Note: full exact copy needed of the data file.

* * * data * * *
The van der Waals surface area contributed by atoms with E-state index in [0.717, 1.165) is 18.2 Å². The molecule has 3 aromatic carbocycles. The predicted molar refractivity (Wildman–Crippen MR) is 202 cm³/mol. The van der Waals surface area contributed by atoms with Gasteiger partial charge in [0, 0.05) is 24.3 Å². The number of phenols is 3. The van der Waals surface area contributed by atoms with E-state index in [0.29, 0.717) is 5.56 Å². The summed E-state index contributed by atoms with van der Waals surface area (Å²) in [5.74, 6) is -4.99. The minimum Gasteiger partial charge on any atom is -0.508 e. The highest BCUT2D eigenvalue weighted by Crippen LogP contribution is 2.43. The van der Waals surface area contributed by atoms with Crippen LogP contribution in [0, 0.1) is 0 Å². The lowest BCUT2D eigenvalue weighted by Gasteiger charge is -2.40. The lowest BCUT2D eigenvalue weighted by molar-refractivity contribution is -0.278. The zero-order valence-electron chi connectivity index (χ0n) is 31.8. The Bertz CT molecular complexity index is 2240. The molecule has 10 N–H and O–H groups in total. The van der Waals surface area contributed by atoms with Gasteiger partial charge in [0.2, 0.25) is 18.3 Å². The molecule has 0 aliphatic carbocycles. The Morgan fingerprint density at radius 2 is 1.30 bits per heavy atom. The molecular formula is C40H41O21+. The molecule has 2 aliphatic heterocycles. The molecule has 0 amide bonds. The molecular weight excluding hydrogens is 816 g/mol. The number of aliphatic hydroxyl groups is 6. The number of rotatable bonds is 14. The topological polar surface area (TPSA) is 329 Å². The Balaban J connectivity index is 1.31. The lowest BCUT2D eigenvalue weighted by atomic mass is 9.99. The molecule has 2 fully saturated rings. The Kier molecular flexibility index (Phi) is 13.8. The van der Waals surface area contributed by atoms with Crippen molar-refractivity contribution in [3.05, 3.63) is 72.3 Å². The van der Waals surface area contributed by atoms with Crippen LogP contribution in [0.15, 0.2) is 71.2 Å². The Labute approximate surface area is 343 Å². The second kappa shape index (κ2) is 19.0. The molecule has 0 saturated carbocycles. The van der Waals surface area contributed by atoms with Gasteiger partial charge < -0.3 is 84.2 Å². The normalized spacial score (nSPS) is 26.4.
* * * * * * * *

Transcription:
The van der Waals surface area contributed by atoms with E-state index in [0.717, 1.165) is 18.2 Å². The molecule has 3 aromatic carbocycles. The predicted molar refractivity (Wildman–Crippen MR) is 202 cm³/mol. The van der Waals surface area contributed by atoms with Gasteiger partial charge in [0, 0.05) is 24.3 Å². The number of phenols is 3. The van der Waals surface area contributed by atoms with E-state index in [0.29, 0.717) is 5.56 Å². The summed E-state index contributed by atoms with van der Waals surface area (Å²) in [5.74, 6) is -4.99. The minimum Gasteiger partial charge on any atom is -0.508 e. The highest BCUT2D eigenvalue weighted by Crippen LogP contribution is 2.43. The van der Waals surface area contributed by atoms with Crippen LogP contribution in [0, 0.1) is 0 Å². The lowest BCUT2D eigenvalue weighted by Gasteiger charge is -2.40. The lowest BCUT2D eigenvalue weighted by molar-refractivity contribution is -0.278. The zero-order valence-electron chi connectivity index (χ0n) is 31.8. The Bertz CT molecular complexity index is 2240. The molecule has 10 N–H and O–H groups in total. The van der Waals surface area contributed by atoms with Gasteiger partial charge in [0.2, 0.25) is 18.3 Å². The molecule has 0 aliphatic carbocycles. The Morgan fingerprint density at radius 2 is 1.30 bits per heavy atom. The molecular formula is C40H41O21+. The molecule has 2 aliphatic heterocycles. The molecule has 0 amide bonds. The molecular weight excluding hydrogens is 816 g/mol. The number of aliphatic hydroxyl groups is 6. The number of rotatable bonds is 14. The topological polar surface area (TPSA) is 329 Å². The Balaban J connectivity index is 1.31. The lowest BCUT2D eigenvalue weighted by atomic mass is 9.99. The molecule has 2 fully saturated rings. The Kier molecular flexibility index (Phi) is 13.8. The van der Waals surface area contributed by atoms with Crippen molar-refractivity contribution in [3.05, 3.63) is 72.3 Å². The van der Waals surface area contributed by atoms with Crippen LogP contribution in [0.15, 0.2) is 71.2 Å². The Labute approximate surface area is 343 Å². The second kappa shape index (κ2) is 19.0. The molecule has 0 saturated carbocycles. The van der Waals surface area contributed by atoms with Gasteiger partial charge < -0.3 is 84.2 Å². The normalized spacial score (nSPS) is 26.4.